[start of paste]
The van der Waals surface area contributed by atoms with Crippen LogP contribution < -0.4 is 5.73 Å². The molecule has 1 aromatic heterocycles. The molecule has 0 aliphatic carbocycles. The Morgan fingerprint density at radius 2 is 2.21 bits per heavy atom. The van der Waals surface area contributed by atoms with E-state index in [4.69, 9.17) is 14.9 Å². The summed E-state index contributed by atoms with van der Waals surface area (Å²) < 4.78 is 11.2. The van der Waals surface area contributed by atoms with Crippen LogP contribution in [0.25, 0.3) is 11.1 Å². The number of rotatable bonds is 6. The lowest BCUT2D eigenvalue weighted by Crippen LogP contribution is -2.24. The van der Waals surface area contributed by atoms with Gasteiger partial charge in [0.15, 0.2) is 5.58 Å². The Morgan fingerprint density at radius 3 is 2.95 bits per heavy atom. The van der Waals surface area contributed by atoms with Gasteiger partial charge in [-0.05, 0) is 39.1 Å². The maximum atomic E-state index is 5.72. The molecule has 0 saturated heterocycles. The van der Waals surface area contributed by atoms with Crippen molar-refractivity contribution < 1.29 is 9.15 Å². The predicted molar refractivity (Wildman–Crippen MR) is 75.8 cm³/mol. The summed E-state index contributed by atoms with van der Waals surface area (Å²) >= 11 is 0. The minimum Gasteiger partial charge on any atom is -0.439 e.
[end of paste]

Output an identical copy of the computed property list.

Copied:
The van der Waals surface area contributed by atoms with Crippen LogP contribution < -0.4 is 5.73 Å². The molecule has 1 aromatic heterocycles. The molecule has 0 aliphatic carbocycles. The Morgan fingerprint density at radius 2 is 2.21 bits per heavy atom. The van der Waals surface area contributed by atoms with E-state index in [4.69, 9.17) is 14.9 Å². The summed E-state index contributed by atoms with van der Waals surface area (Å²) < 4.78 is 11.2. The van der Waals surface area contributed by atoms with Crippen LogP contribution in [0.25, 0.3) is 11.1 Å². The number of rotatable bonds is 6. The lowest BCUT2D eigenvalue weighted by Crippen LogP contribution is -2.24. The van der Waals surface area contributed by atoms with Gasteiger partial charge in [0.15, 0.2) is 5.58 Å². The Morgan fingerprint density at radius 3 is 2.95 bits per heavy atom. The van der Waals surface area contributed by atoms with Gasteiger partial charge in [-0.05, 0) is 39.1 Å². The maximum atomic E-state index is 5.72. The molecule has 0 saturated heterocycles. The van der Waals surface area contributed by atoms with Crippen molar-refractivity contribution < 1.29 is 9.15 Å². The predicted molar refractivity (Wildman–Crippen MR) is 75.8 cm³/mol. The summed E-state index contributed by atoms with van der Waals surface area (Å²) >= 11 is 0. The minimum Gasteiger partial charge on any atom is -0.439 e.